Apple Deprecated Flurry’s Treasure Trove of Data
March 23rd, 2012
Back in August of 2011, Apple quietly noted in iOS 5 Beta 6 that it had deprecated the API used to retrieve a device’s unique identifier (called a UDID). There was a firestorm of press when it happened, but Apple didn’t start aggressively enforcing the change until just this week.
For most iOS app developers this isn’t a big deal. Substituting an app-specific identifier will work just fine in most cases. But this seemingly small change is a big deal for ad networks and analytics providers.
Earlier this month Flurry announced “Flurry AppSpot, the first data-powered app advertising platform”. Through its free analytics service, Flurry has collected a staggering amount of data over the past few years, and most of that data is tied to UDIDs. The average iOS user is likely to have several apps installed that use Flurry analytics, which means Flurry is able to use the UDID to correlate the data and build very specific user profiles. With the launch of AppSpot, it’s clear how Flurry intended to use that data — for highly targeted advertising.
Though targeted advertising can quickly turn creepy, I’m not personally opposed to all forms of targeted advertising. In my view, the line between appropriate and suspect ad targeting is in how the data used for targeting was obtained. Unfortunately, much of Flurry’s data was collected by unwitting app developers, like myself, from users who had absolutely no idea any data was collected.
Back in 2009 I installed Pinch Media analytics in Gas Cubby to better understand how people actually use the app. And it’s been a great tool for doing just that, but I was honestly a bit naive in signing up for a free service and not thinking about the long-term business model of Pinch Media. I assumed I’d eventually pay a monthly fee for the service and Pinch would keep iterating on this great tool they had created for developers. Instead they merged with Flurry and kept burning through VC cash while I seemingly got a free ride.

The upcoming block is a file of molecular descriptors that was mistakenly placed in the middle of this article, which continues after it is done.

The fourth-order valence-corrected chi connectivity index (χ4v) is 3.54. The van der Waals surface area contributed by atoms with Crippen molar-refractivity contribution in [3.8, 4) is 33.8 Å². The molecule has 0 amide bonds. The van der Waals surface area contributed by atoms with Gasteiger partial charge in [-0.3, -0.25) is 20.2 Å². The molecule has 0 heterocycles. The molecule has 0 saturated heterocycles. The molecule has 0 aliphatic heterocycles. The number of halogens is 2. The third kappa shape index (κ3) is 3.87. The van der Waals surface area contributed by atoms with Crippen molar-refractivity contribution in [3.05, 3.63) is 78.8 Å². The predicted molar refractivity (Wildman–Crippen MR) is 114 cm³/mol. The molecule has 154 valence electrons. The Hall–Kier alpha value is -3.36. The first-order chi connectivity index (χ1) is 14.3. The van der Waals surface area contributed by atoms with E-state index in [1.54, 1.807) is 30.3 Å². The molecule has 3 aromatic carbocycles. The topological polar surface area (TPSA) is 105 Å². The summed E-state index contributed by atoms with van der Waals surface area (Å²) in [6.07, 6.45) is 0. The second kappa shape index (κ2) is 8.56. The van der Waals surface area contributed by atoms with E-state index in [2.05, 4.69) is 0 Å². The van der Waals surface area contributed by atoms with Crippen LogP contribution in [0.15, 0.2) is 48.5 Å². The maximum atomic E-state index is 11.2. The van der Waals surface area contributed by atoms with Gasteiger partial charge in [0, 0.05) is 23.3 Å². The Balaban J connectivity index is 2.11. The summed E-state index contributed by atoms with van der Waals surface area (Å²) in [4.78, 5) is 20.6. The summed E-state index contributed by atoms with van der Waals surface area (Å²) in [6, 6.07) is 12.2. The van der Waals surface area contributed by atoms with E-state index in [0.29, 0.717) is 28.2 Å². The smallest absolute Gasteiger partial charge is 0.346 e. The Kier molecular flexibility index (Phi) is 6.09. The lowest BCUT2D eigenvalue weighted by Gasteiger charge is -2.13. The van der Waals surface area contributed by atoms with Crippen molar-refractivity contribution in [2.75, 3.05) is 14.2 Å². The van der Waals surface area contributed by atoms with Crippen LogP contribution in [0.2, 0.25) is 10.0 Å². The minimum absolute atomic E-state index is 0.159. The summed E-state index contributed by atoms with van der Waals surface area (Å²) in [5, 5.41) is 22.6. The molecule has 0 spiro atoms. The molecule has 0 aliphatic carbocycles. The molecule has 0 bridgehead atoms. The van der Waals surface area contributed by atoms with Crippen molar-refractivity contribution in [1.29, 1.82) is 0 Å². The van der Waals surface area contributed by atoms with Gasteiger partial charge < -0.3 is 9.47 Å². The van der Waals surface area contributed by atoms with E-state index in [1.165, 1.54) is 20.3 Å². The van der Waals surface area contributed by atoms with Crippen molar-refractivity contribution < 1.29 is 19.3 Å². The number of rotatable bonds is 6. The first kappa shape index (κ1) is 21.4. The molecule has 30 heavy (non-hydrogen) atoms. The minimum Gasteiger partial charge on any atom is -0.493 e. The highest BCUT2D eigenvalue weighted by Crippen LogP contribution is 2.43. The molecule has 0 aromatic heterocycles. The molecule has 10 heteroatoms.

Turns out, I was paying in user data. Instead of offering me the opportunity to pay for the service, Flurry is now going to monetize the data I gave them by offering highly targeted ads. Well, that’s what they wanted to do. By enforcing the deprecation of the UDID API, Apple is rendering useless much of the data Flurry has collected over the past few years. And in my case, I never used Flurry to collect any form of personal and/or sensitive data, so Flurry’s Gas Cubby data wasn’t particularly valuable anyhow.
But Flurry didn’t just roll-over and accept that Apple doesn’t want iOS user data so easily correlated across apps, recent Flurry SDKs seem to capture plenty of other data useful in correlation and Flurry is likely using it to re-correlate the old UDID referenced data. They may even be regenerating the UDID themselves using the the same data used by the deprecated API. Because of this, I’ve decided not to install the new SDK and will completely pull Flurry from my apps in the next update. When I close my account I’ll make sure to request that the data is deleted, but the terms of service I agreed to way back in 2009 likely give them the right to keep the data. Hopefully the data they collected from Gas Cubby ends up in a pool of unusable data and is eventually deleted.
That’s all well and good, but now I have to figure out what to do next — Flurry Analytics was a great tool that helped me make better informed business decisions. TestFlight recently released TestFlight Live which is, in my opinion, much better than Flurry, but TestFlight Live was launched just after TestFlight was acquired by Burstly, an ad network. Same song, second verse. Or is it? This is a great opportunity for Burstly to lead the industry with a clear commitment to developers — and by extension, all mobile device users — about exactly what they will collect, and how it will be used. And if that doesn’t align with Burstly’s long-term business objectives, there’s a big gaping hole in the market for a mobile analytics company that developers can pay for in cold hard cash rather than user data. HockeyApp looks promising.
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